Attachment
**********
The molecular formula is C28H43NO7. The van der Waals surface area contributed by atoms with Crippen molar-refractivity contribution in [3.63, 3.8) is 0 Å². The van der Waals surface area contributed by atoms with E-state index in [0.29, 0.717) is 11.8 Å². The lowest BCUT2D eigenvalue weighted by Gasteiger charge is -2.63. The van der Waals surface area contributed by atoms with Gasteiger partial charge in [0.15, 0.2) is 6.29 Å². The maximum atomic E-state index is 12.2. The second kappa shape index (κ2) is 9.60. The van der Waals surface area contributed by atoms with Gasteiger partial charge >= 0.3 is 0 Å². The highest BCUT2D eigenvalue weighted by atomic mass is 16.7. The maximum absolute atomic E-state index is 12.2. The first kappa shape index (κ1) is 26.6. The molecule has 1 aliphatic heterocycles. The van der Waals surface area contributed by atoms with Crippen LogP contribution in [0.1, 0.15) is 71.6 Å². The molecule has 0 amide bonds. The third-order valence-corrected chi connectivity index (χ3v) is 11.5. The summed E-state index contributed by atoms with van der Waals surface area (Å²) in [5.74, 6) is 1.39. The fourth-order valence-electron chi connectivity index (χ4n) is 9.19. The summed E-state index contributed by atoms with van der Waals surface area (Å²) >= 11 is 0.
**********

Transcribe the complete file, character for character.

The molecular formula is C28H43NO7. The van der Waals surface area contributed by atoms with Crippen molar-refractivity contribution in [3.63, 3.8) is 0 Å². The van der Waals surface area contributed by atoms with E-state index in [0.29, 0.717) is 11.8 Å². The lowest BCUT2D eigenvalue weighted by Gasteiger charge is -2.63. The van der Waals surface area contributed by atoms with Gasteiger partial charge in [0.15, 0.2) is 6.29 Å². The maximum atomic E-state index is 12.2. The second kappa shape index (κ2) is 9.60. The van der Waals surface area contributed by atoms with Gasteiger partial charge >= 0.3 is 0 Å². The highest BCUT2D eigenvalue weighted by atomic mass is 16.7. The maximum absolute atomic E-state index is 12.2. The first kappa shape index (κ1) is 26.6. The molecule has 1 aliphatic heterocycles. The van der Waals surface area contributed by atoms with Crippen LogP contribution in [0.1, 0.15) is 71.6 Å². The molecule has 0 amide bonds. The third-order valence-corrected chi connectivity index (χ3v) is 11.5. The summed E-state index contributed by atoms with van der Waals surface area (Å²) in [5.74, 6) is 1.39. The fourth-order valence-electron chi connectivity index (χ4n) is 9.19. The summed E-state index contributed by atoms with van der Waals surface area (Å²) >= 11 is 0.